At a cursory glance, the news about George W. Bush moving into a former whites-only enclave in Texas called Preston Hollow looks to be one of those minor, one-day stories. After all, it's not as if these kinds of covenants are still in existence or are being enforced, right?
But there's a lot more to this story, because it tells us a lot about not just George W. Bush, but about the conservative worldview and how it plays out as governance, and moreover, about the real reasons for the nation's lingering racial divide.
For starters, it's worth remembering that this isn't the first former "sundown suburb" that the Bushes have lived in. When Bush returned to Texas in 1989, he moved to the Dallas suburb of Highland Park, where he lived until becoming governor in 1994.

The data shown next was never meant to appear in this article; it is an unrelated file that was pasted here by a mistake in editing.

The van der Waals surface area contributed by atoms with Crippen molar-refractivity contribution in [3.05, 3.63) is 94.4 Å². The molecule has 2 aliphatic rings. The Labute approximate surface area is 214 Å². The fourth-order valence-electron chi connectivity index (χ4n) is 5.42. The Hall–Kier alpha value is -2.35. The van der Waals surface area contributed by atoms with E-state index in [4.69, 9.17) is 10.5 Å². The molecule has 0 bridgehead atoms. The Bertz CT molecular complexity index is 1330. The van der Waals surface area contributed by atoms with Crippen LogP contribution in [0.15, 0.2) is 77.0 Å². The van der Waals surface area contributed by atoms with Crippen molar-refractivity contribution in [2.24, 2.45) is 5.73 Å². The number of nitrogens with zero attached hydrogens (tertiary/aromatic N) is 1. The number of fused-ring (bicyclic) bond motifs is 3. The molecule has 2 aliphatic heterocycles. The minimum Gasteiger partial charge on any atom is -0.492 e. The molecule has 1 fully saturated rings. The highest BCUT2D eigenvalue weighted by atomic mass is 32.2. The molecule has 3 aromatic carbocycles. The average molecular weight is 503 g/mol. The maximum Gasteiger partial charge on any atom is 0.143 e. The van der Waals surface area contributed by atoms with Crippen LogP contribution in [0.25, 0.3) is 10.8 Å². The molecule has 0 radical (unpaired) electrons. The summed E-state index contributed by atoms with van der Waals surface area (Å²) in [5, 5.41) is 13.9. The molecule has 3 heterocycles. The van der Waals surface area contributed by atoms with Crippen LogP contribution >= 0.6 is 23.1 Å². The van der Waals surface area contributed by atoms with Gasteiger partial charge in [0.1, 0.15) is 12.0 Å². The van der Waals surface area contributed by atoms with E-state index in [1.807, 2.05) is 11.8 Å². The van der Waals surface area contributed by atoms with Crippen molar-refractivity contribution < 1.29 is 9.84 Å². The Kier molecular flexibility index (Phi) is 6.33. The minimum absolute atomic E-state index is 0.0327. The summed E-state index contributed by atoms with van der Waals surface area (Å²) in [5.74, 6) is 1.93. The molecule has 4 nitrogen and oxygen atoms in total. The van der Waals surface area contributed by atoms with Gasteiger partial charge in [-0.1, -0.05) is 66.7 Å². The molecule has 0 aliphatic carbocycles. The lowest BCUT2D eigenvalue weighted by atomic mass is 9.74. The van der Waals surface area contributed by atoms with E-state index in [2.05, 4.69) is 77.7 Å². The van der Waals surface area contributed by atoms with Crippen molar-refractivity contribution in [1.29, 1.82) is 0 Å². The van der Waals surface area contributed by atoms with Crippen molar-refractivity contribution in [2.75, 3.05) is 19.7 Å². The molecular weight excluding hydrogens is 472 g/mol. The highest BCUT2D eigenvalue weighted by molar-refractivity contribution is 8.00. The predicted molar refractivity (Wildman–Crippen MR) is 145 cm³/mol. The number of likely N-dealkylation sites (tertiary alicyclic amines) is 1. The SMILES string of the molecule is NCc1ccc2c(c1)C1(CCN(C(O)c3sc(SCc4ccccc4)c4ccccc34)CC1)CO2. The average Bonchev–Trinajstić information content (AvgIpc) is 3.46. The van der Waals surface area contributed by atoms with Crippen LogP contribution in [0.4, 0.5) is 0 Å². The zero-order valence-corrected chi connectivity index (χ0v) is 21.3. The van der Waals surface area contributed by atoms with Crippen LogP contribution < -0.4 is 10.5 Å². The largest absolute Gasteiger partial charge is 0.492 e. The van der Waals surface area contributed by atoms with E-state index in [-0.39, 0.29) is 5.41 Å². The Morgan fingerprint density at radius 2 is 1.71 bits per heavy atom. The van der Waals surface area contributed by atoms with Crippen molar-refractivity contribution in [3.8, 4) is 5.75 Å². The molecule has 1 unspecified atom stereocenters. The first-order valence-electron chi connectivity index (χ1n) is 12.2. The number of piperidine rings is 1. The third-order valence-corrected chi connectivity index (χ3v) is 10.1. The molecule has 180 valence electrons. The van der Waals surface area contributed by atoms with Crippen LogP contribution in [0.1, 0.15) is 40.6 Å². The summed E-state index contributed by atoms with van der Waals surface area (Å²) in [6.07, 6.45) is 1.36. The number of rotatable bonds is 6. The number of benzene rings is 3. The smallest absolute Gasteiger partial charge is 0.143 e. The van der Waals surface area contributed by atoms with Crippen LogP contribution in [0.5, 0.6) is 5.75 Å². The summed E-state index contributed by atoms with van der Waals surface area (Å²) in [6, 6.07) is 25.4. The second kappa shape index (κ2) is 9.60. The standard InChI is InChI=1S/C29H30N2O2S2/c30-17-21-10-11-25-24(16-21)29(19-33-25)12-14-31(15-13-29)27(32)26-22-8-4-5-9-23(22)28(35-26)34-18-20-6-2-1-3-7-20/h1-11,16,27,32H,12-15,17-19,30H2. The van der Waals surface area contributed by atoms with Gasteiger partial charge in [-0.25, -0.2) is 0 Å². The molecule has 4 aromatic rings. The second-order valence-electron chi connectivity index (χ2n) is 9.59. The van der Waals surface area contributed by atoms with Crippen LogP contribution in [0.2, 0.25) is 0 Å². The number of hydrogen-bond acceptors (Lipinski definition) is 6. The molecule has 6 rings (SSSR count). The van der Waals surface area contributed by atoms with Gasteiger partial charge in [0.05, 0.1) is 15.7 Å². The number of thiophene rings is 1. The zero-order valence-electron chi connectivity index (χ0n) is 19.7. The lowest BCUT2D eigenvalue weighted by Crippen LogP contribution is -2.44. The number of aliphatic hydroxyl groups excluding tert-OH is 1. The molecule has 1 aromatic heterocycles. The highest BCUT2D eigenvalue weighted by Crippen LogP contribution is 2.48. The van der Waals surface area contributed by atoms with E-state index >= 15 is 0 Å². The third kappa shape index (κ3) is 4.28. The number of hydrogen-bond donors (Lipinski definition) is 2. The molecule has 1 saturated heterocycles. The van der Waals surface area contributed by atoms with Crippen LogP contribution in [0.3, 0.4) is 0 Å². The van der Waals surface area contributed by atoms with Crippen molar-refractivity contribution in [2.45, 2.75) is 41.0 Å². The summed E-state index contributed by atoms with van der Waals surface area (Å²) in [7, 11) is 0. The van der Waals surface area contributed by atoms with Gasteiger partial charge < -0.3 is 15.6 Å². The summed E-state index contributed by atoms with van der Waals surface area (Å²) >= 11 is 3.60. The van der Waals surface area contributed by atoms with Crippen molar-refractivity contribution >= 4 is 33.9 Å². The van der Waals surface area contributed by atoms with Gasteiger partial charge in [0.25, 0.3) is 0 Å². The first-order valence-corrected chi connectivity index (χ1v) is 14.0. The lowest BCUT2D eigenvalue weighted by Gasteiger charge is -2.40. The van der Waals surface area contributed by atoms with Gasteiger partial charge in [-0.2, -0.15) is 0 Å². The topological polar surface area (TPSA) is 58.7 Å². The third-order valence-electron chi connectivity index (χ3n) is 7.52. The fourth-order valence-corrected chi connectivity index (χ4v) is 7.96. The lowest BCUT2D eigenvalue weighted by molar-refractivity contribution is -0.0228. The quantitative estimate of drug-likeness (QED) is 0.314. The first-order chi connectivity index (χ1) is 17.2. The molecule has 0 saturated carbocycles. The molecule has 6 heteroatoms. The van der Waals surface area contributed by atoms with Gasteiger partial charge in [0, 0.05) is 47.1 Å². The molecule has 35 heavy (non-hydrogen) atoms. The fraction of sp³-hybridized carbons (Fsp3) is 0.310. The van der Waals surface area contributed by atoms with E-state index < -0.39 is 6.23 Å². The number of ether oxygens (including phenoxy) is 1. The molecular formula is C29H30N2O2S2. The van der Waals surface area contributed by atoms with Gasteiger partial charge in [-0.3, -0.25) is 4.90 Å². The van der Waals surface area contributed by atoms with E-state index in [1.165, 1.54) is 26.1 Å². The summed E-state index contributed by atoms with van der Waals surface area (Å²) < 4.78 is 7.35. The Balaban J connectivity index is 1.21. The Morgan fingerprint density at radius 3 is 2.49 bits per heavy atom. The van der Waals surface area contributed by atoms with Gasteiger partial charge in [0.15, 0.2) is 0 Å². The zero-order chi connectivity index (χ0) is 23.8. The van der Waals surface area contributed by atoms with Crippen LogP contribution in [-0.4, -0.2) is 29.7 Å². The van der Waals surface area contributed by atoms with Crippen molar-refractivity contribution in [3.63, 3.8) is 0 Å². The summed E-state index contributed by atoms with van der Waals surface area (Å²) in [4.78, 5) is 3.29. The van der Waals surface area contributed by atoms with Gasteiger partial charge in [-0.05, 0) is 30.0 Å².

James Loewen -- who has written the definitive text on the subject, Sundown Towns: A Hidden Dimension of American Racism -- has compiled a Sundown Town database that includes a number of Texas towns, (though not Preston Hollow, an apparent omission; Loewen is adding to this database as evidence comes in). The database describes Highland Park thus:
Highland Park is one of Dallas's most exclusive suburbs. President George W. Bush lived there at one time, and Dick Cheney still maintains a home in Highland Park. When it was developed in 1913, restrictive covenants applied to every home. After Brown v. Board of Education in 1954, Highland Park sent its few black students to school in Dallas rather than allow them to attend Highland Park schools. Eventually this was overturned on the basis of Texas's desegregation laws, to which an alderman suggested that the city ask homeowners to fire their live-in servants (the parents of those black schoolchildren). In 1961, the city of Dallas stopped accepting children from the suburbs, and at least one white employer paid rent for a Dallas address for her black servant's children.